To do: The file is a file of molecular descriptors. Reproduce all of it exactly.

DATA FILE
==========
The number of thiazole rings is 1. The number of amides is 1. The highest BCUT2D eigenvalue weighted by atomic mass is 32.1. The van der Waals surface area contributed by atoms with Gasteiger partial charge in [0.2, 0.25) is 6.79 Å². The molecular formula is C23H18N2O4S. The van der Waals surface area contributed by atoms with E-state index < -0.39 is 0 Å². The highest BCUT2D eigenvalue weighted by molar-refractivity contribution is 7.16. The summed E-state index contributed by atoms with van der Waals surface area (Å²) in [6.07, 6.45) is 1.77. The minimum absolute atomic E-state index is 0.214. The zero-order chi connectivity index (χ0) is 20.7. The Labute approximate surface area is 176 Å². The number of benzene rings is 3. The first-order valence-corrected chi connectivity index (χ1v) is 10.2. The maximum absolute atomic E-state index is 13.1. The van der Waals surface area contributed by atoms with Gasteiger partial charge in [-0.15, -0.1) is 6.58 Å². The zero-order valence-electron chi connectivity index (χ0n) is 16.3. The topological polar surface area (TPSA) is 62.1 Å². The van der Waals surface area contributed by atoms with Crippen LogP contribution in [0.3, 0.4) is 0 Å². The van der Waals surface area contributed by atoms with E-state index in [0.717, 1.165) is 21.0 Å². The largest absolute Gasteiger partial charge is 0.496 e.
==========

The number of thiazole rings is 1. The number of amides is 1. The highest BCUT2D eigenvalue weighted by atomic mass is 32.1. The van der Waals surface area contributed by atoms with Gasteiger partial charge in [0.2, 0.25) is 6.79 Å². The molecular formula is C23H18N2O4S. The van der Waals surface area contributed by atoms with E-state index < -0.39 is 0 Å². The highest BCUT2D eigenvalue weighted by molar-refractivity contribution is 7.16. The summed E-state index contributed by atoms with van der Waals surface area (Å²) in [6.07, 6.45) is 1.77. The minimum absolute atomic E-state index is 0.214. The zero-order chi connectivity index (χ0) is 20.7. The Labute approximate surface area is 176 Å². The number of benzene rings is 3. The first-order valence-corrected chi connectivity index (χ1v) is 10.2. The maximum absolute atomic E-state index is 13.1. The van der Waals surface area contributed by atoms with Gasteiger partial charge in [-0.15, -0.1) is 6.58 Å². The zero-order valence-electron chi connectivity index (χ0n) is 16.3. The topological polar surface area (TPSA) is 62.1 Å². The van der Waals surface area contributed by atoms with Crippen LogP contribution in [0.3, 0.4) is 0 Å². The van der Waals surface area contributed by atoms with E-state index in [0.717, 1.165) is 21.0 Å². The largest absolute Gasteiger partial charge is 0.496 e.